Angstrom wrote: Machinesworking wrote:
I think the thing that really doesn't make any sense is how they pretty much abandoned all their UI standards when they decided to add more or less an object oriented programming language to their super simple intuitive user interface™
I really have no idea how this pairing made any sense in terms of their original selling point VS the big dinosaur DAWs like Logic, Cubase, DP, Sonar etc. ??
So now the selling point is something like, "You can get started right away making loops and writing melodies in Session View, and if you want to delve deeper into the program, take a course in Max/MSP and after a year you can write a basic synth as powerful as the original VSTs from 1996!"
Seriously there's an uncanny valley between Live's original intuitive interface and Max 4 Live. Compare this to some relatively simple problems you might run into in DP, Logic, Cubase etc. To get up and running learning 90% of what Cubase, DP, Logic do would take you about a year, in Live, you can get the basic program in a couple months, but to use Max 4 Live at 90% will take you several years. I see how it appeals to certain people, but not all of us are programmers.
I agree 100% and I spend all day programming for a dayjob, so it's not like I can't extend a class or figure out variable scope. It offends me because its so wrong.
The problem comes when people who love Max can't understand the problem of putting an IDE in a music app. They think the naysayers are too daft to program, and so just want "simple" so say "well here's an LFO we made", and "here's a Midi echo device". They can't see it. Cannot grasp it. It's invisible to them. "But look at BEAP, or maxforcats, they made a modular inside the app inside the app! Isn't that good" . No. It is not good. It is ludicrous.
Live is a modular synth
, it has audio generators, modulation sources, filters, resonators, delays, waveshapers. Live has all the components of a massively modular synth programmed by experts to have the best audio quality and CPU usage. In Live you can stack and route audio sources and processors, and route inputs to outputs.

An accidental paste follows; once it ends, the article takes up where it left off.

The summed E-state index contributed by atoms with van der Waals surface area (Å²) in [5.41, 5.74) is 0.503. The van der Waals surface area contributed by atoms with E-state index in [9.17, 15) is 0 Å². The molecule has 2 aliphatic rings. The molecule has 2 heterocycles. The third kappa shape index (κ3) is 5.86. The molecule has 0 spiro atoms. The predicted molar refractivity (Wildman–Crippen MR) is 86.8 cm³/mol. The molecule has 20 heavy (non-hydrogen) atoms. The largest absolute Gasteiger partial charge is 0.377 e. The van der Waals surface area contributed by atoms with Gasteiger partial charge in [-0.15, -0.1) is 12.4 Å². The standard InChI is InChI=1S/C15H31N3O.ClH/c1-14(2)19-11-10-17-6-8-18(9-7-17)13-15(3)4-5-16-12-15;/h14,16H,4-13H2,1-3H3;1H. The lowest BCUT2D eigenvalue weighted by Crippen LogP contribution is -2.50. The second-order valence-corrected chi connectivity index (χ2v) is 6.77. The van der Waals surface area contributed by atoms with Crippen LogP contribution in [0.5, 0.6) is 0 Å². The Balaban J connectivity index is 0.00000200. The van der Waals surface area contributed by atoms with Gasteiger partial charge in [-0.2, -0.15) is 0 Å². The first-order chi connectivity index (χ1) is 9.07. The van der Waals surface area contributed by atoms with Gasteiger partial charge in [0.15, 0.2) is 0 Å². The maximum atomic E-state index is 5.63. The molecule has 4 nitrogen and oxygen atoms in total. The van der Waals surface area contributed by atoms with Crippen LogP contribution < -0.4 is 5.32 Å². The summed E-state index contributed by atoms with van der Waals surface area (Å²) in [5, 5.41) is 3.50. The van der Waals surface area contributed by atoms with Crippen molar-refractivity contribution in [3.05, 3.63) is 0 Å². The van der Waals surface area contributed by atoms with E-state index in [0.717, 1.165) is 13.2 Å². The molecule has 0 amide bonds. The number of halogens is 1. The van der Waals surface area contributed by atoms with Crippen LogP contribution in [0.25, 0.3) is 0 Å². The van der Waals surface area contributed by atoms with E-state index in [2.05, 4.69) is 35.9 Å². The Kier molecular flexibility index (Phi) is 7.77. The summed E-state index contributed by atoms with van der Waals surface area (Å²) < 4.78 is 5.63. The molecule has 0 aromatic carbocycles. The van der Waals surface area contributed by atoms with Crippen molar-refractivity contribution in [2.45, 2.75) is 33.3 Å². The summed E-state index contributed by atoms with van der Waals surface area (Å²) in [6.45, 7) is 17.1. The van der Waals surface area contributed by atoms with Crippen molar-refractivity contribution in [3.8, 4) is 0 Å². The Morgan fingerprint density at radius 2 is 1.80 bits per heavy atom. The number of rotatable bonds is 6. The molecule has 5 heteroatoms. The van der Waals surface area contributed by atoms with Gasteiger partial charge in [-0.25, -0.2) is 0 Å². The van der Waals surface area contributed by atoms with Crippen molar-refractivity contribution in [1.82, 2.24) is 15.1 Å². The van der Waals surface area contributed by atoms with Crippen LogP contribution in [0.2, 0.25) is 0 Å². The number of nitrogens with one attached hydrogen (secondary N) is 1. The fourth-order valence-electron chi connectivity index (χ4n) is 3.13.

However you cant do sub-device routing of those modulators, and audio. You cant use Operator's envelope on the ringmod, you can't run the resonators through Operator. As a massively intuitive polyphonic modular environment it nearly, nearly works. All it needs is a mod-out button. An "audio from". All it needs is a parameter routing facility. Mod-out to destination. It was nearly nearly there! They brought in macros and the routing panel. But then ....
So what do Ableton do? they say "throw all that away, forget everything you have learned about our interface and our instruments and easy intuitive creation, if you want to send operator LFO to the ringmod now you must make
your own operator, and your own ringmod, and try to connect the ports, good luck sucker."
Bitwig got it right, Ableton got it wrong.
Sure M4L is powerful, but did that effort pay off for 80% of the users wanting to connect A to B to C to A?
Nope. M4L was a mistake. It was an un-needed side road. A distraction.
That is unless you are one of the 200 people loving making buffershufflers and controller scripts, or selling packs. Just loving their IDE.